Exercise 5.3 Behind the gare Saint-Lazare

The iconic image ‘Derriere la gare Saint-Lazare’ (Paris, 1932) is the photograph that helped coin the term ‘The Decisive Moment’.

In 1932, Cartier-Bresson began using a small, hand held Leica camera with rolls of film he could carry in his pocket. This liberation enabled Cartier-Bresson to capture images that could not have before been created with cumbersome large and medium format equipment.

The image was captured by pressing the camera between slats in the fence, Cartier-Bresson says he couldn’t even see the picture at the time he pressed the shutter. Did he then, see the figure and ‘anticipate’ that the person would jump into the flood water. Was there another piece of debris not shown that the jumper could have been aiming for to save himself from getting wet?

Cartier-Bresson always chose “form over light L’amour Tout Court (2001) and spoke of pictures needing a strong sense of geometry.

In ‘Derriere la gare Saint-Lazare’ My eyes come back to the point of the symmetry where the heel of the figure is off the ground and is a fraction away from touching the reflection. This is the point of  ‘movement’ in the image making it interesting but also the point of the highest contrast. I also find the reflection of the static figure in the background stands out, again for the contrast but also because we recognise the shape as human and while the railings and geometry of the lines give structure to the photograph, we are probably more curious about a human figure. We know what the railings and buildings are doing, their story or form won’t change but we are naturally drawn to part of the image that might move or allow us more information to the story.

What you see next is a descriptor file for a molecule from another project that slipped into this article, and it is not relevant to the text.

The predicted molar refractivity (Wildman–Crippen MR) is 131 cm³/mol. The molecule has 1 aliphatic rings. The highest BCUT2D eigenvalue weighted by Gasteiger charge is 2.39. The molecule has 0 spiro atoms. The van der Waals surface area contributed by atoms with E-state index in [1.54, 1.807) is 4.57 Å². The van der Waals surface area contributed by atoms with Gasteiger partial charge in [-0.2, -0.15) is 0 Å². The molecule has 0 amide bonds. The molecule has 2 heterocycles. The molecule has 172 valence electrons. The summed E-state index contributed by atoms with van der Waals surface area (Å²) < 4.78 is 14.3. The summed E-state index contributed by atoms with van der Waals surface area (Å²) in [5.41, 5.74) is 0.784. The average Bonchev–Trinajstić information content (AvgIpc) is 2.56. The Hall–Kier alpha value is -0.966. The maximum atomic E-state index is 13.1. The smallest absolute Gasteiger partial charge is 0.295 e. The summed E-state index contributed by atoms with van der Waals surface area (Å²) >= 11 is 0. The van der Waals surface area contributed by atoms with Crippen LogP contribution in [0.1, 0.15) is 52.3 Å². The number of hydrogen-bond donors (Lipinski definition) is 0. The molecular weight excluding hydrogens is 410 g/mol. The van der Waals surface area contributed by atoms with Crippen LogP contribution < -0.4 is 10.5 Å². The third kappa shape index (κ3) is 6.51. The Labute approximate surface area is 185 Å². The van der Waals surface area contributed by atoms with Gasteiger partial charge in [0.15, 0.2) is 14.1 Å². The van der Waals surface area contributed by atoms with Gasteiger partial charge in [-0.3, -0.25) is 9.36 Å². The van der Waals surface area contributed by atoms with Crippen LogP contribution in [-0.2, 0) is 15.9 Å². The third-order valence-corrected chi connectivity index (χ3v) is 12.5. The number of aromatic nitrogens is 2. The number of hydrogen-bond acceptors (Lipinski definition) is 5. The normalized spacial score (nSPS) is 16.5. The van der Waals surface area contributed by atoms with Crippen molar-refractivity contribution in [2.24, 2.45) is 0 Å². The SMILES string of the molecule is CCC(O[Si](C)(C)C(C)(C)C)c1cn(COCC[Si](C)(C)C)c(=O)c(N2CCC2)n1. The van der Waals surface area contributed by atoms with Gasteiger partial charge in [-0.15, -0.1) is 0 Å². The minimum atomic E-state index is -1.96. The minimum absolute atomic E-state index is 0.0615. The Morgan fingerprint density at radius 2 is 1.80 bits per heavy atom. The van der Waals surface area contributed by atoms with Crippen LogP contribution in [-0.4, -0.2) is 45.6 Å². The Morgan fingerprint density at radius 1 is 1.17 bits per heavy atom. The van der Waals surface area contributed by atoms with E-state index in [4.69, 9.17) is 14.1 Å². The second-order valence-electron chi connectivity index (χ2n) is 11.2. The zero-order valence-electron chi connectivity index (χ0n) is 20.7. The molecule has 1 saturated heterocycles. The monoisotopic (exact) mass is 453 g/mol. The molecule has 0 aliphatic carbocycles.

This particular picture is also interesting from upside down. The ‘jumper’ looks like he is putting more speed into the motion. We can also see his hands and his back leg is almost ‘springing’ from the board.

Another picture by Bresson titled ‘Hyeres, France’ was also taken in 1932. There are many similarities to the two images. It is difficult to know which was taken first but, the form of the cyclist in the space past the railings could of helped Bresson anticipate ‘The Decisive Moment’ in ‘Derriere la gare Saint-Lazare’

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